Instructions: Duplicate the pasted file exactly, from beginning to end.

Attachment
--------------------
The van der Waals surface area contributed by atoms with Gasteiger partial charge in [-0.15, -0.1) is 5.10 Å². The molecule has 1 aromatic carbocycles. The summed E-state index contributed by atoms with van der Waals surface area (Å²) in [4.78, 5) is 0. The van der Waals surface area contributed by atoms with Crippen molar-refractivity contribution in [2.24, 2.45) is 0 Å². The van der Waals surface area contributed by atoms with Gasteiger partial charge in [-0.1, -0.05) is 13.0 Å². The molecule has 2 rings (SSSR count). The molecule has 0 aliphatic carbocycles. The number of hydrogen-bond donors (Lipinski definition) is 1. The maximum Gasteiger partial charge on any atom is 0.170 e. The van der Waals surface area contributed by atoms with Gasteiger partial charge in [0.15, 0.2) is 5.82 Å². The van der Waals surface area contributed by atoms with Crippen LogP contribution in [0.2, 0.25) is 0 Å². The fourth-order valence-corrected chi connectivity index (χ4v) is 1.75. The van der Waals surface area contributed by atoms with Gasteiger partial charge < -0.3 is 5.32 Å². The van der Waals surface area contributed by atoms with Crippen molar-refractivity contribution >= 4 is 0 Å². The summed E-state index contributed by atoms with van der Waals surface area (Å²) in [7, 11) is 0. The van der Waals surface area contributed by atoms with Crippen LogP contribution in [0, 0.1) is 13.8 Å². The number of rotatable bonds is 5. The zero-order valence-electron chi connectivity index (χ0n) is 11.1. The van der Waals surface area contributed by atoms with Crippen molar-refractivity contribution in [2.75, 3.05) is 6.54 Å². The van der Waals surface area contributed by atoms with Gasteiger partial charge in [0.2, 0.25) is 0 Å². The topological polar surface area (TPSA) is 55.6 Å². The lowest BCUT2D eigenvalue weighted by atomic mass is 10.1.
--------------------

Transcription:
The van der Waals surface area contributed by atoms with Gasteiger partial charge in [-0.15, -0.1) is 5.10 Å². The molecule has 1 aromatic carbocycles. The summed E-state index contributed by atoms with van der Waals surface area (Å²) in [4.78, 5) is 0. The van der Waals surface area contributed by atoms with Crippen molar-refractivity contribution in [2.24, 2.45) is 0 Å². The van der Waals surface area contributed by atoms with Gasteiger partial charge in [-0.1, -0.05) is 13.0 Å². The molecule has 2 rings (SSSR count). The molecule has 0 aliphatic carbocycles. The number of hydrogen-bond donors (Lipinski definition) is 1. The maximum Gasteiger partial charge on any atom is 0.170 e. The van der Waals surface area contributed by atoms with Gasteiger partial charge in [0.15, 0.2) is 5.82 Å². The van der Waals surface area contributed by atoms with Crippen LogP contribution in [0.2, 0.25) is 0 Å². The fourth-order valence-corrected chi connectivity index (χ4v) is 1.75. The van der Waals surface area contributed by atoms with Gasteiger partial charge < -0.3 is 5.32 Å². The van der Waals surface area contributed by atoms with Crippen molar-refractivity contribution >= 4 is 0 Å². The summed E-state index contributed by atoms with van der Waals surface area (Å²) in [7, 11) is 0. The van der Waals surface area contributed by atoms with Crippen LogP contribution in [0, 0.1) is 13.8 Å². The number of rotatable bonds is 5. The zero-order valence-electron chi connectivity index (χ0n) is 11.1. The van der Waals surface area contributed by atoms with Crippen molar-refractivity contribution in [2.75, 3.05) is 6.54 Å². The van der Waals surface area contributed by atoms with Gasteiger partial charge in [0.2, 0.25) is 0 Å². The topological polar surface area (TPSA) is 55.6 Å². The lowest BCUT2D eigenvalue weighted by atomic mass is 10.1.